Wyoming Teacher Apprenticeship standards set; Applicants can now apply

(Fremont County, WY) – Representatives from The Wyoming Department of Education (WDE), the Professional Teaching Standards Board (PTSB), and the U.S. Department of Labor have signed an agreement creating the standards for Wyoming’s Teacher Apprenticeship initiative, which will allow pilot school districts to begin taking applications from candidates for the spring 2023 semester.

“This is an important milestone in Wyoming’s education journey,” said Deputy Superintendent of Public Instruction Chad Auer. “I have no doubt that Wyoming’s Teacher Apprenticeship initiative will make a tremendously positive contribution to our state.”

The WDE will begin conversations with interested school districts statewide in the fall of 2023 for apprentices that will be applying for the spring of 2024 school year. The three pilot districts chosen earlier this year to participate in the initiative include Laramie County School District #1, Teton County School District #1, and Fremont County School District #24.

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“We are thrilled to be selected as a pilot district, and find additional pathways to certify individuals who have already committed to serving students in Wyoming,” said Gillian Chapman, Ed.D. Superintendent Teton County School District #1. “We look forward to supporting the WDE as we find ways to recruit and retain exceptional educators dedicated to supporting public schools in Wyoming.”

The WDE and the PTSB began work on the Wyoming Teacher Apprenticeship initiative in the spring of 2022. That work included key stakeholders from government, education, business, community leadership, industry association and more. In July 2022, the three pilot school districts were chosen to work along with the core team in progressing the application to the Department of Labor and determine the roles and responsibilities the school districts would need to plan for.

“The apprenticeship is an opportunity for school districts to support and grow future teachers and educators from within the school district and community,” said PTSB Executive Director Brendan O’Connor. “Apprentices will be mentored along the way as they complete an educator preparation program that meets PTSB licensure requirements. Apprentices will finish with more classroom experience than those in a traditional preparation program.”

Working closely with the Department of Labor, Tennessee was the first state to sponsor Teacher Occupation Apprenticeship programs. Registered apprenticeship programs allow for high-quality, industry-driven, work-based learning pathways that provide individuals with hands-on work experience while earning a wage that increases during the progression through the initiative.

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Tennessee has paved the way for other states and is graciously sharing the results of multiple years of work in a playbook and other key materials and supports. In a meeting with Tennessee’s team, the WDE and PTSB were able to gather important information that not only confirmed various aspects of its own evolving framework, but will also allow both entities to keep things moving forward. While the WDE and PTSB do not intend to simply mirror what Tennessee has done, the entities will use these valuable resources to accelerate the process in Wyoming.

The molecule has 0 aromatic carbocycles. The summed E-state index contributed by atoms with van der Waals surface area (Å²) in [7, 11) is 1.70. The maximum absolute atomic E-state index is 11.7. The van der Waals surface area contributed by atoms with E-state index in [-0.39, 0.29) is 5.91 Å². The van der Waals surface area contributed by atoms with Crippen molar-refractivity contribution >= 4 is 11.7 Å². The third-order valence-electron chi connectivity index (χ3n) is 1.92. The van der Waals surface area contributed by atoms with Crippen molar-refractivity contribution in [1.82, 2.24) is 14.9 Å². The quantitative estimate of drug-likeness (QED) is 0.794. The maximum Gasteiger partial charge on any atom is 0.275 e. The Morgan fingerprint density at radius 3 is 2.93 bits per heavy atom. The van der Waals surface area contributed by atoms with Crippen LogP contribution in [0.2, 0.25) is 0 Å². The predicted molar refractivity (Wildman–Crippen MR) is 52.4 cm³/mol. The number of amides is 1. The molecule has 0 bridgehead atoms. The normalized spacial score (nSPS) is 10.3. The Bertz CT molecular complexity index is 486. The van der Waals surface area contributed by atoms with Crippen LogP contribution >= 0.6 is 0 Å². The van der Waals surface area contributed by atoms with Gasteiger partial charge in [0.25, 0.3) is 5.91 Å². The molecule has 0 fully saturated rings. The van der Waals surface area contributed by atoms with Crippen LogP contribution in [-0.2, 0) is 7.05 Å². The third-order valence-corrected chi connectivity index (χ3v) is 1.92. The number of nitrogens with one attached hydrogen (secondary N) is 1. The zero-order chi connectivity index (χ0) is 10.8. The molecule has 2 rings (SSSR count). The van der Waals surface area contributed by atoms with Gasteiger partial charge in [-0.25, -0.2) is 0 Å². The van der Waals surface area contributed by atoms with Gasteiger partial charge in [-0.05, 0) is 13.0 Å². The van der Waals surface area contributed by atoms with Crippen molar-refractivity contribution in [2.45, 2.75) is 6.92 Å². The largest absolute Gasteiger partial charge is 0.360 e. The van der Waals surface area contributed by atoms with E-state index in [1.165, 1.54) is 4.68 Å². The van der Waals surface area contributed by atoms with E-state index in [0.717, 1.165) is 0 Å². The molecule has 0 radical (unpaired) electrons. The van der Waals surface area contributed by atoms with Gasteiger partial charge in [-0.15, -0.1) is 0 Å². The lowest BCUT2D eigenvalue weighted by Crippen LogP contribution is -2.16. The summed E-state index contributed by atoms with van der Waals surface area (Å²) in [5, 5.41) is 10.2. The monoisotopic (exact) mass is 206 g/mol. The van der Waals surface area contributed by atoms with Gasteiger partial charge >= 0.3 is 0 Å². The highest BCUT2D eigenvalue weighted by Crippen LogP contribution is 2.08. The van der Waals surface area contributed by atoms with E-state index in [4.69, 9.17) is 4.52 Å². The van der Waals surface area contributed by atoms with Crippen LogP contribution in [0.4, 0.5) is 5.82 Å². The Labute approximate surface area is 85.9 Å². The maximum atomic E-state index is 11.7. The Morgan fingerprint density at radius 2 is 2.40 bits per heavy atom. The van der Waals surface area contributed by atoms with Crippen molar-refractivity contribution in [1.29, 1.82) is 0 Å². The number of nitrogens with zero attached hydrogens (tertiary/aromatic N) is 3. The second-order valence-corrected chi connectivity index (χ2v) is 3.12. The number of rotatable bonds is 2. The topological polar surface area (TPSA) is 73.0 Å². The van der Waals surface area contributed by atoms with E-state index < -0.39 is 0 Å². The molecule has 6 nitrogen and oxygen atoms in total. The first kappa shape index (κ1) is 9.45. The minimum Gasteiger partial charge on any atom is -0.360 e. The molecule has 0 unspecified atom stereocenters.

The implementation of the Wyoming Teacher Apprenticeship initiative will be accomplished utilizing a three-phased approach, addressing the need for varied pathways to certification. The first phase focuses on staff currently employed within the district who have an associate’s degree. 

The second phase will connect staff currently employed within the district that do not have an associate’s degree, as well as people outside of the district who want to become teachers. The third and final phase will focus on building pathways for high school students interested in teaching. 

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“Shoshoni Schools are excited to be part of the Wyoming Teacher Apprenticeship pilot,” said Bruce Thoren, Superintendent Fremont County School District #24. “We have been growing our own teachers for a couple of years now, and look forward to the development of this formalized program in conjunction with the PTSB and our higher-education institutions. This program will be a win-win for our employees and for K-12 education.”

The minimum requirements or qualifications for a candidate for the apprenticeship are as follows. School districts can then add requirements or qualifications that they consider necessary, and evaluate candidates based on alignment with the needs at the individual school level:

  • Employee of the district, seeking a Wyoming teaching certificate.
  • Completed application with letter of recommendation from administrator within the district.
  • Must complete an interview by district personnel, followed by entering into an agreement to complete the degree, to complete the on-the-job learning, to obtain the Wyoming PTSB teacher certificate. Ensure the individual has the personality, skill set, and disposition that will be a good match to the profession
  • Minimum work history in the same district of one academic year.

“Educational leadership requires the courage to create innovative solutions to complex challenges,” Auer said. “The Teacher Apprenticeship initiative is another example of how Wyoming’s educators are the best in the country.” 

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For more information on the program, including frequently asked questions, visit the WDE’s Teacher Apprenticeship website here

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